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Childhood anemia is a common disorder caused by a decrease in the amount of red blood cells for in comparison to the child’s age. This is especially because children are prone to a rapid growth which is usually a potential cause of anemia. Childhood anemia can be very challenging and can sometimes put the child at a risk of death or cause an impaired physical development.

The following conditions can put your child at a risk of anemia:

  • Low production of red blood cells- Here, the child does not get enough nutrients especially iron, in his or her diet. Iron deficiency may be as a result of introducing your child early to whole cow’s milk or constant intake of fruit juice.
  • Destroyed red blood cells-In this case, majority of the child’s red blood cells have been damaged due to a severe illness  or an inherited blood disorder e.g.: sickle cell
  • Loss of red blood cells due to bleeding  This can happen in a case of severe blood loss due to an injury.
  • Bone marrow  aplasia ,replacement by tumor cells  or replacement by fibrous tissue
  • Deficiency of folic acid – This occurs during a rapid growth in your child
  • Deficiency of vitamin B12 – this is common in children who were breast-fed by vegetarian mothers

With reduced hemoglobin level comes a diminished oxygen-carrying capacity and because the cells in the child’s organs need oxygen to survive, the reduction in the number of red blood cells will take a toll on the body as metabolic demands are not optimally met. You will notice that your child is weak, pale in color, cranky and generally fatigued or very dizzy. Though anemia is easy to treat if detected early, it can be acute or chronic. The condition is often a pointer to other disorders in your child, such as inherited disorders, nutritional deficiencies, infections, cancer and an exposure to toxin.  This is because childhood anemia is not a specific disease entity but a disorder caused by various underlying pathological conditions. It is always advised to run exhaustive tests and begin early treatment once anemia is detected in a child.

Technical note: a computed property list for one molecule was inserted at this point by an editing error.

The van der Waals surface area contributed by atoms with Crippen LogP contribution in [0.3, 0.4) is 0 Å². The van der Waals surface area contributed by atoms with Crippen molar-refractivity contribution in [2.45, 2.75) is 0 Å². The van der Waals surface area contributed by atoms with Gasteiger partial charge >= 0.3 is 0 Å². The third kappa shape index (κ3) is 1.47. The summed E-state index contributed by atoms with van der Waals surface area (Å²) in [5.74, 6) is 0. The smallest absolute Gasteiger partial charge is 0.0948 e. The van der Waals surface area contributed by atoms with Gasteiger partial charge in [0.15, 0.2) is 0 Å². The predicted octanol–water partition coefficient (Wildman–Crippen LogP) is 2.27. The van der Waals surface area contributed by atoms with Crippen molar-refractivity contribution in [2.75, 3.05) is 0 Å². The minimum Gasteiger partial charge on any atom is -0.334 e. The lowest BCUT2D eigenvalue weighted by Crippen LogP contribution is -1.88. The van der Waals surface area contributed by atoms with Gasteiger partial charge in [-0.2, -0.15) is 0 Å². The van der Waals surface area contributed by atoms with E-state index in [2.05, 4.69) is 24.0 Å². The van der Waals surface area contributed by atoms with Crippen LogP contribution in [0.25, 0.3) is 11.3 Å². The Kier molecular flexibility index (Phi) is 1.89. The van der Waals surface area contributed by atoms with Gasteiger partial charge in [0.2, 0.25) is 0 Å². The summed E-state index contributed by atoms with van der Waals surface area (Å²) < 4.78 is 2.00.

To this end, it is needful to look out for the following symptoms of childhood anemia:

  • Pale or gray skin color
  • Changes in the color of the eyelids and nail beds
  • Irritability and fussiness
  • Weakness and exhaustion
  • Jaundice, evidenced by the yellowing of the skin and eyes
  • Shortness of breath
  • Rapid heart rate
  • Swollen hands and feet

Once you notice any of the above named symptoms in your child, it is best to see a doctor as even a low level of anemia can affect your child’s output and general well being. It’s important to also check if anyone in your family has a history of anemia or bleeding problems. With early and proper treatment, your child will be on the way to recovering from anemia or improving from it, as the case may be.

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